A few months ago, I was required to teach a subject called “Culture and History of English-speaking countries”, a sophomore seminar from the current BA in Translation and Interpreting at the University of Córdoba, Spain. As I am quite new in teaching, I was entrusted with the “United States’ side” of the subject, i.e., I was expected to teach the whole culture and history of the USA in around thirty hours. No more, no less.
Of course, it was a huge challenge. I was at odds about how to face it, but there was one issue I was extremely sure of: I did not want to follow the “traditional” approach. I did not want forty students to learn by heart thousands of facts and dates and then make them spit as much as they could onto some white pages in an infernal exam.That would have been awful for everyone.
However, I did not not know how to unbiasedly talk about “US culture”. First of all, the word culture was included in the name of the subject, but there was not mention whatsoever about this concept in the course syllabus. I felt I had become one of those beautiful still-life paintings that grandmas have in their living rooms: yeap, they are there, we all are used to them, but everybody ignores them. In view of these pitfalls, I found myself hesitating in between two options: (a) involve students in the study of cultural differences between USA and Spain and (b) help them to look for a “right” definition of “US culture”. This post is focused on the first issue and sets the basis for the second one.
(a) Involve students in the study of rich points (USA and Spain)
This seems a good choice, I concluded. The fact that the seminar was not a hands-on “translation subject” does not mean it is useless for future practitioners. Besides, it is not very time-consuming: I could just pick-up some rich points (Agar 1994:231) from the States and then organize class discussions and debates. Rich points carry an intricate web of associations and connotations, webs that have no corresponding echoes in our own language, I learned. This notion implies viewing a culture as acontainer full of different items of knowledge, behaviors, customs, traditions and the like (see, for example, Göhring 1978). Then, as if we were analysts of the impossible, we could empty two different containers and start playing to find differences among every object, one by one. When you find a notion with no exact equivalent, then, right there, a rich point is born. In brief, although linguistic differences were out of the scope of this seminar, I could apply the idea of rich point by expanding the specific point to issues beyond language (society, economy, traditions, etc.).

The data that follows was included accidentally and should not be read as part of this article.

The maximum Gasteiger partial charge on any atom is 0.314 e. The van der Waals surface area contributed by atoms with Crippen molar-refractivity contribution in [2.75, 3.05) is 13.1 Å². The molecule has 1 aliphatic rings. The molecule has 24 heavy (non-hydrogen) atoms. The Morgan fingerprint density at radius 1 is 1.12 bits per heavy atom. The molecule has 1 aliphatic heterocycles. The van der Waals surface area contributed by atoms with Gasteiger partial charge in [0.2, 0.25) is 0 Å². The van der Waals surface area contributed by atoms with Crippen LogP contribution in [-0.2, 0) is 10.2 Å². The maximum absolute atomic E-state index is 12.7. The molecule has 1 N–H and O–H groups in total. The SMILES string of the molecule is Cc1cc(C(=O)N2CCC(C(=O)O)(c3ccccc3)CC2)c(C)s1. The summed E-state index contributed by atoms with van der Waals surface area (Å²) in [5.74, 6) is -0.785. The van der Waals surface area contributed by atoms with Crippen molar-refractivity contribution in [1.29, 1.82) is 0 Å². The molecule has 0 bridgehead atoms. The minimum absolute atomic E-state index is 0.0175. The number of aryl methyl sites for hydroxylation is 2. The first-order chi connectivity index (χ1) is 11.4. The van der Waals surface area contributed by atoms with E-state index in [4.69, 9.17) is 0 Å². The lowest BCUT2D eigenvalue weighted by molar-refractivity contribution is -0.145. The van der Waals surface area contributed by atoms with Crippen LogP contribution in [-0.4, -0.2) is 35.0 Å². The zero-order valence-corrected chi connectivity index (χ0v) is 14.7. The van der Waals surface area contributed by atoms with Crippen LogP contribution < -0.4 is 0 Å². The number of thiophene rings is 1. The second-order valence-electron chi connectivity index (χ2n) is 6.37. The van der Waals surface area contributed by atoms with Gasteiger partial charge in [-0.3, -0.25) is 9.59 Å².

By following this line of reasoning, we could speak about the possession of guns in the USA, watch scenes from Bowling for Columbine and ask for opinions. Then, we could compare our conclusions with the guns’ regulations in Spain (where all guns are strictly forbidden). Or we could organize a session around the apple pie—is there anything more typical from the States than an apple pie cooling off on a kitchen’s windowsill? Well, my next question was, which Spanish typical product could apple pies be compared to? What conclusions would we reach? That Spaniards love turrónand people in the States love apple pies? Now, is this relevant for the learning of a future translator or interpreter?
What I am trying to suggest here is that, although it may seem logical and convenient, it is not proven (nor clear) that splitting cultures into levels, culture bumps or culturemes is effective. In the field of intercultural communication, the notion of culture capsules has been proposed which basically consist of abstractions from reality where students select a specific ‘cross-cultural’ difference:
Briefly, a culture capsule consists of a paragraph or so of explanation of one minimal difference between American and a target custom, along with several illustrative photos or relevant realia […] in culture capsules the explanation of the cross-cultural difference is presented to the student in both the textual description and in the accompanying multimedia razzle-dizzle.
But this just seems a remake of the old movie I described above. The only difference is that with culture capsules the active role of choosing rich points is the students’ responsibility. They are the ones who have to talk about any difference related to the behaviour of people in two countries. This gives the teacher a great number of tools to assess their performance: selection of the topic, organization of the speech, etc.
But… will students use all this in their future careers? Who decides what a rich pointis? Are we talking about realities that can be objectively compared?
All these questions (and some more) will hopefully be answered in my next post. Please don’t change the channel…
Agar, M. 1994. The intercultural frame @ International Journal of Intercultural Relations 18, 2: 221- 237.
Göhring, Heinz. 1978. Interkulturelle Kommunkation: Die Überwindung der Trennung von Fremd- sprachen- und Landeskundeunterricht durch einen integrierten Fremdverhaltensunterricht. @ Matthias HARTIG & Henning WODE, eds. Kongressberichte der 8. Jahrestagung der Gesellschaft für Angewandte Linguistik GAL e. V. Mainz 1977, Vol. 4: Soziolinguistik, Psycholinguistik. Stuttgart: Hochschulverlag.
Seelye, H. Ned. 1993. Teaching Culture. Strategies for Intercultural Communication. Lincolnwood: National Textbook Company Publishing Book.
by J.J. Amigo